Working Not Working, the main stage for curated imaginative ability, today delivered its very first “Adland Careers Now and in the Future” study, which uncovers the current feeling of creatives working in promoting and their attitude toward what’s to come. Creatives additionally shared what they’ve seen firsthand in the promoting business in the course of recent years, from changes going from reducing openings for genuine inventiveness, ridiculous customer assumptions, and burnout.

“Money isn’t going to keep creatives feeling creative. They’re finally putting their sanity, happiness, and well-being first,” said Justin Gignac, CEO and Co-Founder of Working Not Working. “Agencies, in particular, are going to have to understand this and work really hard to rethink and restructure how they operate, by improving hours, mental health offerings, and investments in more creative and inclusive environments. If they don’t, there are plenty of other options for creatives, be it freelancing or finding work through marketplaces, that will be way more appealing to them.”

According to the U.S. Bureau of Labor Statistics Jobs Report for July, advertising and PR-related services increased by only 1,200 jobs, far below the 4,800 jobs added in June. This points to a larger trend of how the pace of hiring in the advertising industry has slowed down, as more creatives are likely taking time off, switching careers, or pursuing freelance work.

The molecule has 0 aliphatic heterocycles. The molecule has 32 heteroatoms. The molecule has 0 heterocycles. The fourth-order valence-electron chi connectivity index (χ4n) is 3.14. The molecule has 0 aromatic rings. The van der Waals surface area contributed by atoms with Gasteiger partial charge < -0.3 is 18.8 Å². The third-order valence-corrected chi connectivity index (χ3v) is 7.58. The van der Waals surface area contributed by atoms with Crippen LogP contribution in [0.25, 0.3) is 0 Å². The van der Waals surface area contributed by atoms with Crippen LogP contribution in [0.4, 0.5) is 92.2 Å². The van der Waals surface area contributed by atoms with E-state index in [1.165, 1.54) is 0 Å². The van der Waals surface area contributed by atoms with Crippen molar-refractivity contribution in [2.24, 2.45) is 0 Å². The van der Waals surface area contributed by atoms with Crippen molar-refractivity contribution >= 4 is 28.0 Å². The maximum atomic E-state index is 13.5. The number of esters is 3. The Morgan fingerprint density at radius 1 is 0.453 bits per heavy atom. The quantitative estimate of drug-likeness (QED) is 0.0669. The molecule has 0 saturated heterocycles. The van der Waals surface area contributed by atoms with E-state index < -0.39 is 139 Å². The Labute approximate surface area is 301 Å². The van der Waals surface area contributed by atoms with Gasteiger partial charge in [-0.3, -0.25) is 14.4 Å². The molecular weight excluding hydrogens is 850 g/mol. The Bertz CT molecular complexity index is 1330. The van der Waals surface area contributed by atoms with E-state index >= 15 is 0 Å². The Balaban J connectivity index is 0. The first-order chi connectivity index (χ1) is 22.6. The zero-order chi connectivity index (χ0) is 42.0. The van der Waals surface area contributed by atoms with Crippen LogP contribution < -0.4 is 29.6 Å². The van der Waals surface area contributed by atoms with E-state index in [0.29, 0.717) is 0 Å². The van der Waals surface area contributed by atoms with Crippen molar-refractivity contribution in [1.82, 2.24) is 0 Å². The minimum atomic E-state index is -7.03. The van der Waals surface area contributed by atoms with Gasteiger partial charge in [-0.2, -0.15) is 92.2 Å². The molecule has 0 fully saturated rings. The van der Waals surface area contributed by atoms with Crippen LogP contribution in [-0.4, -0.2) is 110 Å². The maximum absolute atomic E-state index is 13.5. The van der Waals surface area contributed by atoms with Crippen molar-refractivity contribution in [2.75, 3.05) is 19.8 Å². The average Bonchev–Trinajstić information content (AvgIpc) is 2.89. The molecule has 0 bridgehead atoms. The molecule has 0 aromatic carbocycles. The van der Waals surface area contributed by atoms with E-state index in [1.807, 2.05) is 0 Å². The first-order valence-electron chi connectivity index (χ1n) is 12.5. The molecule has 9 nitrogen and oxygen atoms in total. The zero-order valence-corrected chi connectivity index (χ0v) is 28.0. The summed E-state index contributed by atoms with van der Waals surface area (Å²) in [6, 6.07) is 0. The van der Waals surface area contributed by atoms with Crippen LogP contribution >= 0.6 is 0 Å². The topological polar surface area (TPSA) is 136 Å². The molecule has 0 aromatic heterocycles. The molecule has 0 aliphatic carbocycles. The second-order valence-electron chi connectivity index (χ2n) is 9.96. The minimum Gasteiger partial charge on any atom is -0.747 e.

Working Not Working’s “Adland Careers Now and in the Future” survey dives into the overall sentiment of creatives over the course of the pandemic.

  • 61% of creatives say they have felt less creative in their work over the course of the pandemic.
  • 42% of creatives say they feel burnout every so often, while 27% say they consistently and currently feel it. Only 10% of respondents answered that they don’t experience burnout at all.
  • Of those creatives that feel burnout, over 50% place the blame on the number of hours worked and lack of motivation in their work.
  • Almost 60% of creatives say they feel fairly compensated for their work, while over 50% of creatives are still considering switching career paths.

The “Adland Careers Now and in the Future” survey data was derived from over 800 creatives from the Working Not Working community across the globe who have worked within the advertising industry in the last two years.


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